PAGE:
Orange juice just looks healthy, doesn’t it? So bright and vibrant, seemingly packed with the goodness of sunshine. But have you ever wondered if orange juice is truly a healthy choice for your kids?
Hold onto your oranges because the answer is juicy! Orange juice has sweet and not-so-sweet sides… and how the juice is made really matters.
Ready to get the real squeeze on orange juice and your kid’s health? Let’s go!
Pros and cons of orange juice
Unlike kale or candy, OJ isn’t purely “good” or purely “bad.” You can think of orange juice a little like most parents think of screen time. Sometimes it’s ok, but too much can be harmful.
Pros of Orange Juice
- Vitamin C: Yes, OJ contains vitamin C (also known as L-ascorbic acid), an antioxidant. Vitamin C is absolutely essential for immune system function, skin health, and wound healing. Kids need it! But is orange juice a good source? Read on to find out…
- Other nutrients and antioxidants: Orange juice also contains potassium, folate, and vitamin B1 (thiamine). Some brands contain other antioxidants, too, like flavonoids and carotenoids.
- Hydration: The electrolytes in OJ (such as potassium) can help with fluid balance.
Cons of Orange Juice
- Sneaky sugar: If you read your labels, you can find OJ with no sugar added. Watch out for brands that load their juice with sugars like high-fructose corn syrup.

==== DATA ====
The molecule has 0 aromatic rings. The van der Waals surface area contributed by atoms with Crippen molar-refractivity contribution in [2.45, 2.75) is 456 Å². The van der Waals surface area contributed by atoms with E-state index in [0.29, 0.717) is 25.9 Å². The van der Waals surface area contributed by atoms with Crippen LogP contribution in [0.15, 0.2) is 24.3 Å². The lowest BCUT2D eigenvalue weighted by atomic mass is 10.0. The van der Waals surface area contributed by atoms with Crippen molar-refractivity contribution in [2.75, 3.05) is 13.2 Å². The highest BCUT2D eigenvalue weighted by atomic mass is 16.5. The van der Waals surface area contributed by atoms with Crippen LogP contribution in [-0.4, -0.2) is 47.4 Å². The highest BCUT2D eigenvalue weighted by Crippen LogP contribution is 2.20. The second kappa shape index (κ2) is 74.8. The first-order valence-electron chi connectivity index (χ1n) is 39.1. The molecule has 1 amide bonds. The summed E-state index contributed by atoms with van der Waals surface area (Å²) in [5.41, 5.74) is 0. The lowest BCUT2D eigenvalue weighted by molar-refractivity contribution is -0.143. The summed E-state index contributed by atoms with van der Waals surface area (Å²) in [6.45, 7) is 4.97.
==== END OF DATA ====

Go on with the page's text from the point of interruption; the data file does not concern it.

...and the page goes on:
- Lack of fiber: Unlike whole oranges, most juice doesn’t contain fiber. (Although juices with pulp do have a little fiber.) We need fiber not only for digestive health but also to help regulate blood sugar levels.
- OJ can be highly processed: Orange juice can be a little processed or a lot, depending on whether it’s fresh-squeezed, pasteurized, or made from concentrate. Processing often destroys the original nutrients. (Though sometimes vitamins are added back in after!)
Aside from these cons of orange juice, there are other considerations.
The combination of sugar and acid in orange juice can possibly erode tooth enamel and contribute to cavities. (Ouch!)
Even natural sugar in orange juice can be unhealthy because it’s not paired with fiber, which we need to slow the absorption of natural sugars. Juicing removes the fiber, so the sugar takes a shortcut to the bloodstream. Not great for kids’ health or their moods!
The facts about vitamin C in orange juice
The amount of vitamin C in orange juice can vary from about 60 to 100 milligrams per serving. That’s technically enough to meet your kids’ total recommended daily intake.
The catch? Not all of that vitamin C comes from oranges. In fact, only freshly squeezed, “raw” orange juice contains vitamin C straight from oranges.
When orange juice is processed, much of the vitamin C is destroyed. (So are other antioxidants and natural enzymes.) So, manufacturers add vitamin C back in or fortify the juice.
You can tell when juice is fortified with vitamin C by a quick look at the ingredients. It’s typically listed as "ascorbic acid," or the label may say "vitamin C added" or "fortified with vitamin C."
It’s a little like taking your vitamin C supplement in juice form.
Should kids drink orange juice when they’re sick?
This is a frequently asked question — and it’s a good one! Here’s what to consider.